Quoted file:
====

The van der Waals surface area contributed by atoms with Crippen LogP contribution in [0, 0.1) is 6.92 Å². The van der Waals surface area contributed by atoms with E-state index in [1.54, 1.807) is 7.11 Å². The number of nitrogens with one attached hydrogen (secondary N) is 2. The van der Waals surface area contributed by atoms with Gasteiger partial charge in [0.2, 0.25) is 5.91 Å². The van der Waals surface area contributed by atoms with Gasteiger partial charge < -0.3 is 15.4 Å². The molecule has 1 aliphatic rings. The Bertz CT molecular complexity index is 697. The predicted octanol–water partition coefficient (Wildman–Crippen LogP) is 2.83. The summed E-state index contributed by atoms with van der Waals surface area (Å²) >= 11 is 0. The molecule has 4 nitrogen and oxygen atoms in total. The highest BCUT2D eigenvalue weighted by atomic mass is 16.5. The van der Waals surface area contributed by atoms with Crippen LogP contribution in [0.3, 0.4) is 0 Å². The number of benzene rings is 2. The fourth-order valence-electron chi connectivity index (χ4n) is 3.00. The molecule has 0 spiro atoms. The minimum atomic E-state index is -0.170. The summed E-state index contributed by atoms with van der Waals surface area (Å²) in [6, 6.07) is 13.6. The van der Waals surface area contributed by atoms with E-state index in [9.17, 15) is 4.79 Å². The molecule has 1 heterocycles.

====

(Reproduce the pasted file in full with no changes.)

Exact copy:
The van der Waals surface area contributed by atoms with Crippen LogP contribution in [0, 0.1) is 6.92 Å². The van der Waals surface area contributed by atoms with E-state index in [1.54, 1.807) is 7.11 Å². The number of nitrogens with one attached hydrogen (secondary N) is 2. The van der Waals surface area contributed by atoms with Gasteiger partial charge in [0.2, 0.25) is 5.91 Å². The van der Waals surface area contributed by atoms with Gasteiger partial charge < -0.3 is 15.4 Å². The molecule has 1 aliphatic rings. The Bertz CT molecular complexity index is 697. The predicted octanol–water partition coefficient (Wildman–Crippen LogP) is 2.83. The summed E-state index contributed by atoms with van der Waals surface area (Å²) >= 11 is 0. The molecule has 4 nitrogen and oxygen atoms in total. The highest BCUT2D eigenvalue weighted by atomic mass is 16.5. The van der Waals surface area contributed by atoms with Crippen LogP contribution in [0.3, 0.4) is 0 Å². The number of benzene rings is 2. The fourth-order valence-electron chi connectivity index (χ4n) is 3.00. The molecule has 0 spiro atoms. The minimum atomic E-state index is -0.170. The summed E-state index contributed by atoms with van der Waals surface area (Å²) in [6, 6.07) is 13.6. The van der Waals surface area contributed by atoms with E-state index in [9.17, 15) is 4.79 Å². The molecule has 1 heterocycles.